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The Human Freedom Index for 2017, CATO, Fraser Institute, and the Liberales Institut at the Friedrich Naumann Foundation for Freedom Switzerland, US, United States

Winning Too Much?

“We’re Number 17!!!” This lacks a certain triumphant note. It is nothing like the “We’re Number 1!” the Swiss are now hollering as they pump their arms into the air, waving giant #1 foam fingers against the backdrop of snow-covered Alps. Actually, knowing the Swiss, they are probably a bit

Twitter, censorship, Germany, Merkel, speech, double standard

Twitter’s Merkel Tactics or Merkel’s Twitter Tactics?

Is Twitter cooperating with Germany’s new crackdown on social-media speech because otherwise it risks steep penalties? Or is Twitter just doing what it would do anyway? When Germany’s new law against unwelcome speech went into effect this year, many Germans protested. “Please spare us the thought police!” was the headline

Donald, Trump, fake news, Krugman, press, media,

Pravda in the Izvestia

Back in the USSR’s heyday, the joke about the two major newspapers, Pravda (meaning “truth” — and published by the Communist Party) and Izvestia (meaning “news” — and published by the Soviet State), was that “there’s no Truth in the News and no News in the Truth.” Nowadays, in Trump’s

Deyshia Hargrav, superintendent, schoolboard, Vermilion Parish school board, free speech, government, local government, Lozman v. Riviera Beach, Florida, Supreme Court

Lock Her Up

“Who Are We?” I asked Sunday at Townhall.com. Today’s question: What have we come to? Under a seemingly click-bait headline in The Atlantic, “Can Government Officials Have You Arrested for Speaking to Them?” Garrett Epps examines last week’s outrageous handcuffing and arrest of a Louisiana teacher, Deyshia Hargrave, for speech

encryption, freedom, Chen Sho Uli, China, Chinese, Orwell, repression

No Joking Matter

He thought he was just horsing around. Using the popular app WeChat, a Chinese construction worker supervisor Chen Sho Uli made a gossipy joke about government officials while chatting in a chat group. But being too casual about what you say — and where — can be dangerous in China.

Masterpiece Cakeshop v. Colorado Civil Rights Commission, Supreme Court, civil rights, first amendment

A Cakewalk Case?

The Justices seem split — on the “gay cake” case. A Christian baker had no trouble selling a gay couple a pre-made cake, out of his showcase, but balked at selling a custom wedding cake of any kind. According to NPR’s Nina Totenberg, the couple understood that requesting a “gay”

Dianne Feinstein, First Amendment, free speech, censorship

Our Royals Are Not Amused

“You created these platforms,” Sen. Dianne Feinstein (D-CA) informed the top legal minds at Facebook, Twitter, and Google, “and now they’re being misused.” “And you have to be the ones who do something about it — or we will.” Take that as a threat. But also take it as the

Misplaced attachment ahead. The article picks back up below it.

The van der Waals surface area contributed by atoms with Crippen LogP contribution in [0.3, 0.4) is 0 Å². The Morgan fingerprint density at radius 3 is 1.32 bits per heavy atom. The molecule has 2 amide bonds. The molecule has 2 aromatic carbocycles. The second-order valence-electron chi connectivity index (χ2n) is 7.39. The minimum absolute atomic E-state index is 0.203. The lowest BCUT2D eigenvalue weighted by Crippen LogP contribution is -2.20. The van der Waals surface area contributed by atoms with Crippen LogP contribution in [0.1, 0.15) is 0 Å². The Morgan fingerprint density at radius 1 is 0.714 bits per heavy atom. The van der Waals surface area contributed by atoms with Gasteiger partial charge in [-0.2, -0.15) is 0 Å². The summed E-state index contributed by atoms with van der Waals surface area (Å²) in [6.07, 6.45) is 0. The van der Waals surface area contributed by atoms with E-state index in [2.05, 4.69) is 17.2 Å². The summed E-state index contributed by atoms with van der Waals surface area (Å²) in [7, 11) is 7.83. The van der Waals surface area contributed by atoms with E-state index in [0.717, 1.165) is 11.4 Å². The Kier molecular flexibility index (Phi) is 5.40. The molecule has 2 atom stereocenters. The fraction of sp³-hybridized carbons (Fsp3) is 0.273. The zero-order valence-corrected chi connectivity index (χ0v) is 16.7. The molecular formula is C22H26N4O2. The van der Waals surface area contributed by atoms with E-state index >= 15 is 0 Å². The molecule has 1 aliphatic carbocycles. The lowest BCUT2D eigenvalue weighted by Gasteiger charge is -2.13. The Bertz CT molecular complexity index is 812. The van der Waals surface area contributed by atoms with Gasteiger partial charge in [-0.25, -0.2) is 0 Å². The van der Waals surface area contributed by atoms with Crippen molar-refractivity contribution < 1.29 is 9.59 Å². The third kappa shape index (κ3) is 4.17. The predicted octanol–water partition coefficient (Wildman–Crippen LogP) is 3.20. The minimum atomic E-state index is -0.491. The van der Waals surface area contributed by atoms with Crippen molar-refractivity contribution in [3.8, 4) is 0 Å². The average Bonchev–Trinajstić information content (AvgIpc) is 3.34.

Liberty, Trump, censorship, NBC, New York Times, First Amendment

Crossing the Twitter Rubicon

No sooner had I upbraided media folks for overreacting to various presidential peccadillos regarding Puerto Rico, when Donald J. Trump, in his running media battle, crossed a line with this week’s most notorious tweet. He first complained, perhaps correctly, that, “Fake @NBCNews made up a story that I wanted a

Google, censorship, Boycott, Competition, free market, be evil

Google: Disagreement

Once upon a time, Google penned a stern note to self: “Don’t be evil.” What you regard as avoiding evil, though, depends on what you regard as doing good. Does Google think it’s “good” to fire someone for offering reasoned objections to vapid pieties about why there are more men

milk, Institute for Justice, regulations, Ocheesee Creamery, Department of Agriculture, too much government

Legal Not to Lie About Your Milk

Mary Lou Wesselhoeft doesn’t have to lie about the milk she’s selling. The Florida Department of Agriculture has lost in court. Mary Lou has won. Ocheesee Creamery sells pasteurized milk without any additives. One of her products is skim milk. Ocheesee sells skim milk without vitamin additives, which is perfectly

recall, election, voting, first amendment, free speech, ACLU, politicians,

Homer’s Recall Odyssey

Freedom of speech isn’t a free pass to avoid the consequences of what one says. Or does. Tell that to three members of the Homer, Alaska, city council — Donna Aderhold, David Lewis and Catriona Reynolds — who are the subject of a recall petition. Well, a superior court judge

Portland, rose, parade, protest, violence, AntiFa, BAMN, free speech, censorship

Thorns in the Parade

Portland, Oregon, styles itself as “The City of Roses.” For over a century, this Pacific Northwest city has held an annual Rose Festival, complete with multiple parades. This year, there will be at least one parade less. “The annual 82nd Avenue Rose Parade and Carnival scheduled for Saturday have been

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